Auto No-Fault Intentional Injuries Exclusion – You Don’t Have to Prove Innocence
To understand the intentional injuries exclusion, you must first familiarize yourself with the basics of Michigan’s auto no‑fault law. While oftentimes shrouded in mystery, Michigan’s no-fault law, at its core, provides every resident injured in auto-related accidents certain financial and medical insurance benefits with very limited exception. Intentional injuries are one of the exceptions insurance providers attempt to exempt injured parties from obtaining benefits. These benefits pay for accident-related medical care and certain financial losses resulting from a collision. No-fault benefits are also payable to the surviving dependents of a person killed in a fatal auto-related accident.
Since Michigan is a no-fault state, any person injured in an auto-related accident can obtain these important benefits, regardless of fault. In fact, this is true regardless of how reckless a person may have acted at the time of the collision.
To use an extreme example, a person can literally crash their vehicle into a telephone pole while driving under the influence of marijuana or alcohol, with no sleep, while checking their Facebook account on their phone, and still receive no-fault benefits if injured under the Michigan auto no-fault law. The driver would obtain no-fault benefits from their own auto-insurer. To be clear, we do not endorse or otherwise suggest that driving in such a manner is acceptable.
What is the intentional injuries exclusion?
Regardless of its far-reaching nature, auto no-fault benefits are not endless. They do not cover a person for intentional injuries in auto-related accidents. MCL 500.3105(4) of the Michigan No-Fault Act sets forth this rule as follows:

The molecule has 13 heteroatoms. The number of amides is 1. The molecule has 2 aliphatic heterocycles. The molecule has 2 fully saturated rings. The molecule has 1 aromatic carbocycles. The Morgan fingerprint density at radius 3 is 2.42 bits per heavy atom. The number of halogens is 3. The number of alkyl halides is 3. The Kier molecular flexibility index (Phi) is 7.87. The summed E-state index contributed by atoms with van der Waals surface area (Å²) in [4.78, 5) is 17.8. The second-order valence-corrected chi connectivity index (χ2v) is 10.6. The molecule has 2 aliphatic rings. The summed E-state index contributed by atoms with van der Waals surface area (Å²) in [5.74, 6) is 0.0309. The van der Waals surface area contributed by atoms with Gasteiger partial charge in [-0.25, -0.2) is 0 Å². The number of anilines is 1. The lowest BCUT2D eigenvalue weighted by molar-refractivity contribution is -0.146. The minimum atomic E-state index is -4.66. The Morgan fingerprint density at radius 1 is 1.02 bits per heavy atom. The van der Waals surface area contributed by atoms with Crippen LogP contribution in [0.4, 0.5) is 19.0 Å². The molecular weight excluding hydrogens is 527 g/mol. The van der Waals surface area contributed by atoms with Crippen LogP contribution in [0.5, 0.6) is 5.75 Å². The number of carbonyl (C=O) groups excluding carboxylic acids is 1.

(4) Bodily injury is accidental as to a person claiming personal protection insurance benefits unless suffered intentionally by the injured person or caused intentionally by the claimant. Even though a person knows that bodily injury is substantially certain to be caused by his act or omission, he does not cause or suffer injury intentionally if he acts or refrains from acting for the purpose of averting injury to property or to any person including himself.
If the previous hypothetical situation resulted in a person inflicting intentionally injuries or committing suicide, no-fault benefits would be barred.
Benefits Denial Using the Intentional Injuries Exclusion
People in auto-related accidents committing reckless and stupid acts often suffer very serious injuries requiring extensive and ongoing medical care. Needless to say, these types of no-fault claims typically involve large amounts of money. Insurance companies often attempt to avoid their legal obligation to pay no-fault benefits for these claims by simply accusing the injured person of committing the reckless act to inflict intentional injuries.
The following example helps to demonstrate this point:
Imagine a case where a husband (we will call him Todd) is arguing with his wife (we’ll call her Margo) on a city sidewalk. Things escalate to the point Todd foolishly attempts to escape the argument by crossing a busy street in rush hour traffic. In the heat of the moment, Todd truly believes he can cross without being hit by a car. Tragically, however, he misjudges the situation, darts into traffic, and a fast-moving vehicle strikes him. As a result, he suffers a massive brain injury and several orthopedic injuries. These injuries eventually result in his death several months later.